Prime Minister Justin Trudeau (left) and Minister of Environment and Climate Change Steven Guilbeault at COP26 in Glasgow, Nov. 2, 2021. Photo credit: The Canadian Press/Sean Kilpatrick
The federal government has Canada (a.k.a. the Great White North) in fervid pursuit to meet international climate change commitments and to achieve a “net-zero emissions economy” by 2050. Prime Minister Justin Trudeau has made it his singular mission to implement a “bold” green agenda that will position Canada as a global leader in reducing greenhouse carbon gas emissions.
To the applause of various United Nations audiences, the Canadian PM committed the country to cut its carbon emissions by 40 to 45 per cent below the 2005 levels by the year 2030, and to reach a net-zero emissions mark by 2050. At the recent Glasgow climate summit, he pledged to cap the emissions of Canadian oil and gas companies at today’s levels and put regulatory measures in place that will have this energy sector meet a net-zero emissions target by 2050.
To make this happen, PM Trudeau selected “a climate activist” as the country’s environment and climate change minister. Steven Guilbeault has been extended a free rein to take a hardline in realizing the government’s green dream. He is unabashed, recently stating, “My timeline is two years. So, in the next two years, more stringent methane regulations, zero emission vehicle standards, net zero grid by 2035, cap on oil and gas and obviously phasing out fossil fuels – all of these things must be in place in the coming eighteen months.”
The PM’s political operatives are also on the move. Backroom maneuvers were exposed recently when U.S. Ambassador to Canada David L. Cohen posted on his Twitter feed of a policy meeting with the PM’s BFF Gerald Butts, Catherine McKenna (former environment minister, now private citizen), and Mark Carney, UN Special Envoy on Climate Action and Finance (and celebrated Liberal leadership aspirant). The American ambassador described the meeting with the unelected friends of the PM as “a discussion on how Canada and the United States can work together to achieve our shared goals toward a greener, cleaner future.”
And so, all the PM’s players may be fully engaged, but there is a glaring fallacy that Canada’s pursuit and achievement of a net-zero emission target by 2050 will mean anything at all. In fact, it is meaningless in the reduction of the actual total amount of gas emissions. The reality is that if Canada were to eliminate all its carbon gas emissions tomorrow, the 184 coal plants currently being built in China would more than replace this accomplishment. In 2020, China built more than three times as much of new coal power capacity as all the other countries in the world combined – and China has repeatedly refused to sign onto any international agreement to reduce its coal use.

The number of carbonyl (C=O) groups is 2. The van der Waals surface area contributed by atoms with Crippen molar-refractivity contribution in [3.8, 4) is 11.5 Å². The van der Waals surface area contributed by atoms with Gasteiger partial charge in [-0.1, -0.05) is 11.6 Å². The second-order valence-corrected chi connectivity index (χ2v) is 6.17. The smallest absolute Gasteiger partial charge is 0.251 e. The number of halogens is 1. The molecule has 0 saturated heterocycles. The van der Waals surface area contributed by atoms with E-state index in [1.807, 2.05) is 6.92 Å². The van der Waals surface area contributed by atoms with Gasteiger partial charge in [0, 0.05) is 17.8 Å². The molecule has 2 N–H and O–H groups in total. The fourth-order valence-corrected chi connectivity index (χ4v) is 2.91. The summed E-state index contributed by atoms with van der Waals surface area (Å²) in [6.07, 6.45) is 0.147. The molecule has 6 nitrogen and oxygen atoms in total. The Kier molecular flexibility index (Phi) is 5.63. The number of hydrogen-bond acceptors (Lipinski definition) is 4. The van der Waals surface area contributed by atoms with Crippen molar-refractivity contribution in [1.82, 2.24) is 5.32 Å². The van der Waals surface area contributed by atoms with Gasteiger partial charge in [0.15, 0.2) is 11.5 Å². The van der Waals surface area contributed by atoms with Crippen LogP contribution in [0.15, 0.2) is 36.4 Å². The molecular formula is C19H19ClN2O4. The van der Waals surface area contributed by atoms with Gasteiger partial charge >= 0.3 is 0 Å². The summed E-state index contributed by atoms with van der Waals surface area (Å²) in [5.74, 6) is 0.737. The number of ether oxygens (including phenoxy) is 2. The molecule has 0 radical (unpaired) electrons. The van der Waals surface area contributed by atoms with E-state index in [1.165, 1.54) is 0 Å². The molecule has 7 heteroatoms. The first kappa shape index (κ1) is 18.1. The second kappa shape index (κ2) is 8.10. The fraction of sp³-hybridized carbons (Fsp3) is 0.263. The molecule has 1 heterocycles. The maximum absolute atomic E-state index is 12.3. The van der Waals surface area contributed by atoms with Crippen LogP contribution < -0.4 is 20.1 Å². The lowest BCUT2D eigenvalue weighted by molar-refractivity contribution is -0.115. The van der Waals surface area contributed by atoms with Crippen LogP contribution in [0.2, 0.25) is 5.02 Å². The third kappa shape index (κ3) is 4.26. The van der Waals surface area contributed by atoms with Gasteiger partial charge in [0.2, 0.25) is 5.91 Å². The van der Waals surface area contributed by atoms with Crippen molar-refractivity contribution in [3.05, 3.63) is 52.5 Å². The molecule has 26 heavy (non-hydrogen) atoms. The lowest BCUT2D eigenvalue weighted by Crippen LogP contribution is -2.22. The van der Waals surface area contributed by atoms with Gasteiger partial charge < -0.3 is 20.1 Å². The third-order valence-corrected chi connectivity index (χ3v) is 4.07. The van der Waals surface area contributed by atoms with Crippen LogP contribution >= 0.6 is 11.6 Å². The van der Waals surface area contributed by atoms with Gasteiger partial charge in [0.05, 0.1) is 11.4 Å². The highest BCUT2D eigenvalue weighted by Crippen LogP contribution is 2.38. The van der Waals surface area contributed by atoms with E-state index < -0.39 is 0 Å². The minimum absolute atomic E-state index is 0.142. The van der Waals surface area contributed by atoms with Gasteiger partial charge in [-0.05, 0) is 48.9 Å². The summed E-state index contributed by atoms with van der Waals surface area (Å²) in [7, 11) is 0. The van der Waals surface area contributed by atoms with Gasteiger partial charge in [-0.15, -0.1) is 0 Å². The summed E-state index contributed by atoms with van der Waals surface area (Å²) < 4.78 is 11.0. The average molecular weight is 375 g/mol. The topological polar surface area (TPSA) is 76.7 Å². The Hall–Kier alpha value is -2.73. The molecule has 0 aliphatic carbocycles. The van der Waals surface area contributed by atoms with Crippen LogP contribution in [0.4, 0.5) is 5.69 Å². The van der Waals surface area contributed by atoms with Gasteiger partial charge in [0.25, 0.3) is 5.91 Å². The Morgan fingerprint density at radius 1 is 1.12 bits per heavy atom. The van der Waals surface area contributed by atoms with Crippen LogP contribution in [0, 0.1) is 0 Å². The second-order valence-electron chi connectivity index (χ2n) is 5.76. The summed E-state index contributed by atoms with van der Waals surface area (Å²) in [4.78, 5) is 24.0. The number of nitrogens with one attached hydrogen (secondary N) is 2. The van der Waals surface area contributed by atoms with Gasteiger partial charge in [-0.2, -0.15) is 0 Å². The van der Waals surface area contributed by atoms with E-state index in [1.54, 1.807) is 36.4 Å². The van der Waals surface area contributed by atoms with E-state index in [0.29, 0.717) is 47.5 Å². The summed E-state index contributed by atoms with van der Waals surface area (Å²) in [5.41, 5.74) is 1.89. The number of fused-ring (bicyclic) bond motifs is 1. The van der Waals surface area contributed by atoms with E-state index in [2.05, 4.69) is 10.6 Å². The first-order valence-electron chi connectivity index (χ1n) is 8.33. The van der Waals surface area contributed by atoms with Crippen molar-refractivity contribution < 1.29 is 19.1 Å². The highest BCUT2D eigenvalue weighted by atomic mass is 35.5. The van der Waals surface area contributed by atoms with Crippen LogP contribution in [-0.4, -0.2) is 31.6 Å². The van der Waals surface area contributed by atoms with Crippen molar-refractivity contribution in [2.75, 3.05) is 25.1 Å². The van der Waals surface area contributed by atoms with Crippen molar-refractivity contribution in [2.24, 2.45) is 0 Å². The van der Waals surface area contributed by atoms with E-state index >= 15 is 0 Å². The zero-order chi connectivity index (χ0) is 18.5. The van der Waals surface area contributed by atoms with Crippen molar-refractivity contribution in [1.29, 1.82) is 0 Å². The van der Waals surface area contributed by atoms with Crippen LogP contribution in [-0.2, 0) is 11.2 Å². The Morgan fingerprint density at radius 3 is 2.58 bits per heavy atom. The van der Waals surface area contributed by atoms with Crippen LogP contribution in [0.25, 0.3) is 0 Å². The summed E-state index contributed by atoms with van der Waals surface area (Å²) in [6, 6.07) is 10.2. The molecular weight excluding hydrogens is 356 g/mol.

It is furthermore evident that the government’s drive towards a net-zero emissions target is a quixotic pursuit when appreciating that Canada ranks tenth on the list of global polluters. It is but a miniscule 1.6 percent fraction of the world’s greatest emitters. Now consider more than half (53 per cent) of the world’s carbon emissions come from four countries: China – 27.2 per cent, U.S. – 14.6 per cent, India – 6.8 per cent, and Russia – 4.7 per cent.
It is another inconvenient fact that, at today’s measurements, China emits in 20 days the carbon emissions Canadians pollute in an entire year.
That said, it is questionable whether Canada can substantially reduce its carbon emissions, let alone meet a net-zero target. Since 2015, Canada’s emissions have actually risen. According to a recent U.N. Emissions Gap Report, Canada is set to miss its next emissions target in 2030 by 15 per cent. The country’s vast geography, cold climate, and its citizens’ suburban lifestyles requiring travel for work, all challenge the notion that in less than 30 years Canadians can significantly curtail their energy use and carbon emissions.